Wednesday, 21 October 2015

Ignite Presentations and the Inquiry Cycle

At the beginning of term three I set a challenge to my Year 9 Religious Education class - to design aspects of their learning and adapt to barriers that arise. We started by looking at what GRIT, Growth Mindset and critique/ feedback look like. This provided the opportunity for students to realise learning is an on going process and that because they do not succeed the first time, it did not mean they were not developing their skills/ knowledge.
I asked them to design a challenge that they would complete focused on religion. To begin with students selected their own topic (I had a range from the Crusades to Secular Humanism). We discussed how to present their learning and one student offered the idea of a presentation style format. They researched different presentation formats and agreed on an Ignite presentation format. A basic run down of the Ignite Format:
  • Google Slides with a maximum of two words per slide - a focus on visual information.
  • Each slide would change every 20 seconds.
  • Students would complete a three minute speech focusing on three questions they had designed.
  • Parents and community members were asked to view the presentations and provide feedback for the students.
I introduced the class to the Inquiry Spiral which was the process we would complete in order for their Ignite presentation. This had a range of steps that I will briefly outline.
Screen Shot 2015-10-09 at 9.58.48 am
Scanning - Students were given time to identify key things related to their topic. This could involve factual information, key individuals or information about potential sub topics.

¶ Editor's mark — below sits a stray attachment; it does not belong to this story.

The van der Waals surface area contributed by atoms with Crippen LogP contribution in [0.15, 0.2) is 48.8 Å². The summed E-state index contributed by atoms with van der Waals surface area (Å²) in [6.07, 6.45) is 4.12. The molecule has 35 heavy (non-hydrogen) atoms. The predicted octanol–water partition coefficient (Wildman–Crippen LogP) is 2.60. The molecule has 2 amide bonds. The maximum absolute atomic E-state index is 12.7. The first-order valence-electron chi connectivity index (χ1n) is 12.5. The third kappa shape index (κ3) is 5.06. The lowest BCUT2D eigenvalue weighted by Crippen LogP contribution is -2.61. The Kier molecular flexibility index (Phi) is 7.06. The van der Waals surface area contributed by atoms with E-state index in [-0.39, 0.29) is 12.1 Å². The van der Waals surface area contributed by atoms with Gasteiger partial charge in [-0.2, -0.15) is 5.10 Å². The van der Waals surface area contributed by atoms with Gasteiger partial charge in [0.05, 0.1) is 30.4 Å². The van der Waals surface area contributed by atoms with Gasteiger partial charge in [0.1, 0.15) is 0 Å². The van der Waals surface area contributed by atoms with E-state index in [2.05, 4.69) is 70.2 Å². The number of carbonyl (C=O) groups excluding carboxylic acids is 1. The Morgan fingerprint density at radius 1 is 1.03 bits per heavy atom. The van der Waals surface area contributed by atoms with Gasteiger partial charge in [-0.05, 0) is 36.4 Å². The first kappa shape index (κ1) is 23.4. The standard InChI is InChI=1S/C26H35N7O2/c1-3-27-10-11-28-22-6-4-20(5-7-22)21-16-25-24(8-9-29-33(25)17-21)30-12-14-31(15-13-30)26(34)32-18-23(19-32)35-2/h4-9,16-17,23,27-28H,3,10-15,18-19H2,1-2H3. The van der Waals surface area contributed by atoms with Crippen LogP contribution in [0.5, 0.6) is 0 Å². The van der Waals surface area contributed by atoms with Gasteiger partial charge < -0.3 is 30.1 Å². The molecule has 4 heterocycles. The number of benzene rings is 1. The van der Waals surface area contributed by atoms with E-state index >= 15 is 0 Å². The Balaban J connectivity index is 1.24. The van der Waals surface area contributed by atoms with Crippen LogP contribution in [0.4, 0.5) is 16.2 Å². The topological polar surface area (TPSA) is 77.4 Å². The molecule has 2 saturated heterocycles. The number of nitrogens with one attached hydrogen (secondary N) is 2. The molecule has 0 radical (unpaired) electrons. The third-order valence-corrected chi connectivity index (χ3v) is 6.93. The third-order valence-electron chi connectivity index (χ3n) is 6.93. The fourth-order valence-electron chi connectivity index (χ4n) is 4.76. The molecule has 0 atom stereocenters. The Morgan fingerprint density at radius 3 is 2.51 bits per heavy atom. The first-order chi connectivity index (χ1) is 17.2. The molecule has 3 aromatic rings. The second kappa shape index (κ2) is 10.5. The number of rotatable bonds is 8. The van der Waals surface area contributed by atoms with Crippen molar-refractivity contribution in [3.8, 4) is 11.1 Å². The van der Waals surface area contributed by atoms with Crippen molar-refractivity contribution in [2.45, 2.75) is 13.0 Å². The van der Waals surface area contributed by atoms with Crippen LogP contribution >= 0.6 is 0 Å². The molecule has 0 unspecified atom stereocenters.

Focusing - Students formulated questions about one of the areas related to their topic. We focused on creating three Inquiry questions that followed the below format:
Question prompts.
Question prompts.
Developing a hunch - Students selected ONE of the questions they had created and imagined some of the answers or solutions to this particular question. This was a highlight in the process as individuals were able to draw on prior knowledge or ideas they had from another curriculum area.
Learning - Students were asked to think what they needed to learn about in order for them to test their hunch. Key question prompts included - Where will you find this information? Is this information reliable?
I found students were engaged in this process and produced amazing questions that they answered. I was surprised by their willingness to share their learning with their family and other students. When we had our presentation night students were given feedback through the rose, bud, thorn model. I wanted students to enjoy their first Inquiry for the purpose of developing skills/ knowledge rather than receiving a mark. Feedback provided from this model was honest and identified next steps for the students. They felt encouraged by this and commented on the skills they had developed through this process. We celebrated their success and they produced individual learning reflections which we shared on our Google Classroom page.
Learning Reflection after Ignite presentation.
Learning Reflection after Ignite presentation.
Through this process I saw a massive change in the students attitude to learning and their willingness to take risks with their learning. For term four we are looking at the development of the Catholic Church in New Zealand and look forward to presenting Museum displays.

Jeremy Cumming
Cathedral College

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